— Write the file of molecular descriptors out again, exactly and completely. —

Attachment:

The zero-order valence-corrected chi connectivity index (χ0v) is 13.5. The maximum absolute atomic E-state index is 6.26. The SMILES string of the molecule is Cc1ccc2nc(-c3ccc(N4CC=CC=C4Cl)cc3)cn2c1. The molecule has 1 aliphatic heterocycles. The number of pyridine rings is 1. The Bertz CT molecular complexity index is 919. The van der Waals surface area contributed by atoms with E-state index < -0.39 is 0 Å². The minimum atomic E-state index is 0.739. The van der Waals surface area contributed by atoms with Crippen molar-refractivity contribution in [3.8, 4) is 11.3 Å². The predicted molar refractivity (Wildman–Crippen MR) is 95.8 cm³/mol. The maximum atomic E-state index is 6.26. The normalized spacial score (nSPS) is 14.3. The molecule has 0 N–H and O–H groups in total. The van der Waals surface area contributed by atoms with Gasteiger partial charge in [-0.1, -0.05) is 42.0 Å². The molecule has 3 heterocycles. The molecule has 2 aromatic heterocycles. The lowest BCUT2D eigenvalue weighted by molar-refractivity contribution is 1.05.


The zero-order valence-corrected chi connectivity index (χ0v) is 13.5. The maximum absolute atomic E-state index is 6.26. The SMILES string of the molecule is Cc1ccc2nc(-c3ccc(N4CC=CC=C4Cl)cc3)cn2c1. The molecule has 1 aliphatic heterocycles. The number of pyridine rings is 1. The Bertz CT molecular complexity index is 919. The van der Waals surface area contributed by atoms with E-state index < -0.39 is 0 Å². The minimum atomic E-state index is 0.739. The van der Waals surface area contributed by atoms with Crippen molar-refractivity contribution in [3.8, 4) is 11.3 Å². The predicted molar refractivity (Wildman–Crippen MR) is 95.8 cm³/mol. The maximum atomic E-state index is 6.26. The normalized spacial score (nSPS) is 14.3. The molecule has 0 N–H and O–H groups in total. The van der Waals surface area contributed by atoms with Gasteiger partial charge in [-0.1, -0.05) is 42.0 Å². The molecule has 3 heterocycles. The molecule has 2 aromatic heterocycles. The lowest BCUT2D eigenvalue weighted by molar-refractivity contribution is 1.05.